In this first part he answers fully to the name which Esau indignantly invokes: "Is he not rightly called Jacob? For he hath supplanted me these two times." The national characteristic cannot be well doubted here. Jacob values the blessing of God, but seeks it in subtle and carnal ways, totally opposed to faith, as the apostle testifies of Israel that they "sought after the law of righteousness," but "did not attain to the law of righteousness; and wherefore? Because they sought it not by faith." It was thus they stumbled at the stumbling-stone, and became wanderers from the land of promise, exiled by their sin. Yet as Jacob, an exile from his father's house, finds God at Beth- el watching over him with providential care, and assuring him of a final return to his father's house in peace, so have his seed been watched over in all their wanderings, and their return to their land is guaranteed by the sure word of prophecy.

The Lord in His words to Nathanael applies that Beth-el vision to Himself. It is when Israel shall accept with Nathanael's faith the Lord Jesus Christ as Son of God and King of Israel that they shall have the blessedness of looking up into an opened heavens, and seeing the angels of God, in their ministrations to men, attending on the Son of Man; and these two thoughts combined - Son of God, as confessed by Nathanael, and Son of Man, as in His love to men He constantly styled Himself imply a Beth-el, a house of God on earth. In that day it could be but a vision of the future, for the nation had not Nathanael's faith. For such as he, the pledge of that day was already there.

During Jacob's twenty years at Padan-Aram he enjoys no further revelation until the angel of God bids him depart thence. In the meantime He deals with him as one for whom He has purposes of blessing which can be reached only through disciplinary toil and sorrow. He is multiplied through unwelcome Leah and the two bondmaids mainly, serving long and with hard labour for his wives and flocks. The general application to such a history as that of Israel since her dispersion is not difficult to make, although it may be impossible to trace in detail. Perhaps we should expect no more than a general thought of such a history, as the Spirit of God could find nothing in it upon which to dwell, save only to magnify the divine mercy in it. Enslaved, trampled on, yet preserved, and merging into final wealth and power: this is the simple, well-known, yet marvellous fact, in which they witness to the care and holiness of that God of Beth-el whose name they know not.

In the third part we find Jacob (up to this, still and only that,) returning to his own land. In the application, we must remember that it is a remnant that represent and grow into the nation. For these as for their father, Peniel prepares for Beth- el; that they may not fall into their enemies' hands, God, whose name is yet unknown to them, must take them into His own, crippling the human strength in which they contend with Him, that in weakness they may hold Him fast for blessing. They must needs confess their name naturally, that grace may change it for what has to be henceforth their name. At Peniel, Jacob becomes Israel , although not yet does he fully realize that which is implied in this, so that at Beth-el he again receives it, as if never his before. Thus, broken down in repentance, and their human strength abased, the nation will be saved from the hands of their enemies. Purged from idolatry, they will then have their second Beth-el, when God discovers to them His name, so long hidden, and confirms to them the promise to their father Abraham. Christ, Son of His mother's sorrow, but of His Father's right hand, will then take His place among them, and so they will come to Mamre, and to Hebron, to the richness of a portion which now is to be enjoyed in fellowship with God.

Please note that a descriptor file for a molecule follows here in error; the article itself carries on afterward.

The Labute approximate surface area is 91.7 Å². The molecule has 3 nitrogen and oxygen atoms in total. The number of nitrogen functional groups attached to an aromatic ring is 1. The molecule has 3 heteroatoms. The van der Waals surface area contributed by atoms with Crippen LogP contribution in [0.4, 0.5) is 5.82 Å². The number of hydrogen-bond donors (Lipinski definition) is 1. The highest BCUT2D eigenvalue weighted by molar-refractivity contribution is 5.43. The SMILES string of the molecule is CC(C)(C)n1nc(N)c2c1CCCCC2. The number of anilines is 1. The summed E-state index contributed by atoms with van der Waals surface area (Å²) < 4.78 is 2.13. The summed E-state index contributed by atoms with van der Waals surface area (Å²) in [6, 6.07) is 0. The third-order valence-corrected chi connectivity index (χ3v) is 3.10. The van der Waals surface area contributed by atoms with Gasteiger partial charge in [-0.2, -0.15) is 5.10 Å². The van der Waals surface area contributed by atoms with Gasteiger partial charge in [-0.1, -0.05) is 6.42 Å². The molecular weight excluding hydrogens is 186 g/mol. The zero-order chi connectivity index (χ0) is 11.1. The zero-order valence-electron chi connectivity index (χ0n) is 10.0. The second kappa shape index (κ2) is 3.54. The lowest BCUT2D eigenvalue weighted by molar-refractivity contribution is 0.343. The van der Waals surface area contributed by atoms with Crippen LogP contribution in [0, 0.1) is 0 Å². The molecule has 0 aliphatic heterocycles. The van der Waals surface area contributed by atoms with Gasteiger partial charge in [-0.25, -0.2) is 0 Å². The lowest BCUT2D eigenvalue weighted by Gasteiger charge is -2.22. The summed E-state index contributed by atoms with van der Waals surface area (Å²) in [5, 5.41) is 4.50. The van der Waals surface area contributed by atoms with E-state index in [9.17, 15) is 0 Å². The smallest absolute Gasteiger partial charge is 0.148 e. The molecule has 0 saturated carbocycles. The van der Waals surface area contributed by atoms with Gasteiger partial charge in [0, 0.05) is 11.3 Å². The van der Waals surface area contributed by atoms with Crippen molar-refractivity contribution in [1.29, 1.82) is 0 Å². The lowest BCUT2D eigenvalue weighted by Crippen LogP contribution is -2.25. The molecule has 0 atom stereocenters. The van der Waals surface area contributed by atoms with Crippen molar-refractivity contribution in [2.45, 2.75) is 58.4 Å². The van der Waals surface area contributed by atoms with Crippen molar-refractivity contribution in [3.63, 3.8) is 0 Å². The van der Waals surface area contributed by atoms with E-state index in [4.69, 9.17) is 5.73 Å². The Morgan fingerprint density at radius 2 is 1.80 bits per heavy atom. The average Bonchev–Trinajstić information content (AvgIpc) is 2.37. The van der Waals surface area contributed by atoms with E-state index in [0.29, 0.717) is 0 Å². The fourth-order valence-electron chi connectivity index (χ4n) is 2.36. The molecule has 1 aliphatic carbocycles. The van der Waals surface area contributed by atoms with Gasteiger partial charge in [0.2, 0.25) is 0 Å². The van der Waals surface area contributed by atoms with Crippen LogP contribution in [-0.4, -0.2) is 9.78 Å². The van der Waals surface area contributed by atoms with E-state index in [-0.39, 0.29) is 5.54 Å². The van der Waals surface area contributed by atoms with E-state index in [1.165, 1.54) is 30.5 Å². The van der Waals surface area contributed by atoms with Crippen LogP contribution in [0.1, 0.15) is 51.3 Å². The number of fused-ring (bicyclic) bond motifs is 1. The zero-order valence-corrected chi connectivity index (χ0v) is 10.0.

(2) The Individual Application

In the individual application the lesson of Jacob's life is, as we have already seen, the fruitfulness of that holy discipline which Bethel, the house of God, implies, and which out of such material as a Jacob can bring forth a vessel of exquisite workmanship to His praise. Here the literal history unites with the typical to develop a picture of the deepest interest to us. May He who only can, give us true blessing from it.

First, as a preface to the setting aside of Esau, we are told of his marriage, at forty years old, at once to two Canaanitish wives. This is the natural sequel of a profanity which could esteem his birthright at the value of a mess of pottage. These "forty years" are a significant hint to us of completed probation. In his two wives, married at once, he refuses at once the example and counsel of his father, and by his union with Canaanitish women disregards the divine sentence, and shows unmistakably the innermost recesses of the heart. It is a sign of the times that so little is thought of the character of man's associations. In truth, nothing gives us our character so much. To say of Enoch, or of Noah, that " he walked with God," describes the man fully in the fewest words; voluntary association with His enemies, can it consist with any proper desire after such a walk? Esau's Canaanitish wives set him finally aside from the blessing which the next chapter shows us becoming Jacob's.